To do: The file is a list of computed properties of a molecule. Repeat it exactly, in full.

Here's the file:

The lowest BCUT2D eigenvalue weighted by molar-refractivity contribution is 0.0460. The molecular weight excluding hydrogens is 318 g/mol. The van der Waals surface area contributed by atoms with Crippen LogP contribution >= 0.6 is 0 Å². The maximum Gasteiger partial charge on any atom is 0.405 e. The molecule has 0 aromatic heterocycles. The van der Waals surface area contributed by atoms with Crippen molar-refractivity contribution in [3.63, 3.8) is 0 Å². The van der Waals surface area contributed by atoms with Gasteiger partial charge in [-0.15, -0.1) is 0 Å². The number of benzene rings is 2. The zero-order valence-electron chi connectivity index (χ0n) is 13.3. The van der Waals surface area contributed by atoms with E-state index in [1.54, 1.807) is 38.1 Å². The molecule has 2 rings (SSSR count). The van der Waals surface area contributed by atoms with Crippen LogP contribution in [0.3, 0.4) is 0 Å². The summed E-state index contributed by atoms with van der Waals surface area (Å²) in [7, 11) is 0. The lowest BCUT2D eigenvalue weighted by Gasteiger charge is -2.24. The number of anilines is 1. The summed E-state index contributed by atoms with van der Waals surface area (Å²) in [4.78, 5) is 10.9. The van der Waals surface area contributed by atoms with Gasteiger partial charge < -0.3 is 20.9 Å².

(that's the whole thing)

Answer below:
The lowest BCUT2D eigenvalue weighted by molar-refractivity contribution is 0.0460. The molecular weight excluding hydrogens is 318 g/mol. The van der Waals surface area contributed by atoms with Crippen LogP contribution >= 0.6 is 0 Å². The maximum Gasteiger partial charge on any atom is 0.405 e. The molecule has 0 aromatic heterocycles. The van der Waals surface area contributed by atoms with Crippen molar-refractivity contribution in [3.63, 3.8) is 0 Å². The van der Waals surface area contributed by atoms with Gasteiger partial charge in [-0.15, -0.1) is 0 Å². The number of benzene rings is 2. The zero-order valence-electron chi connectivity index (χ0n) is 13.3. The van der Waals surface area contributed by atoms with E-state index in [1.54, 1.807) is 38.1 Å². The molecule has 2 rings (SSSR count). The van der Waals surface area contributed by atoms with Crippen LogP contribution in [0.3, 0.4) is 0 Å². The summed E-state index contributed by atoms with van der Waals surface area (Å²) in [7, 11) is 0. The lowest BCUT2D eigenvalue weighted by Gasteiger charge is -2.24. The number of anilines is 1. The summed E-state index contributed by atoms with van der Waals surface area (Å²) in [4.78, 5) is 10.9. The van der Waals surface area contributed by atoms with Gasteiger partial charge < -0.3 is 20.9 Å².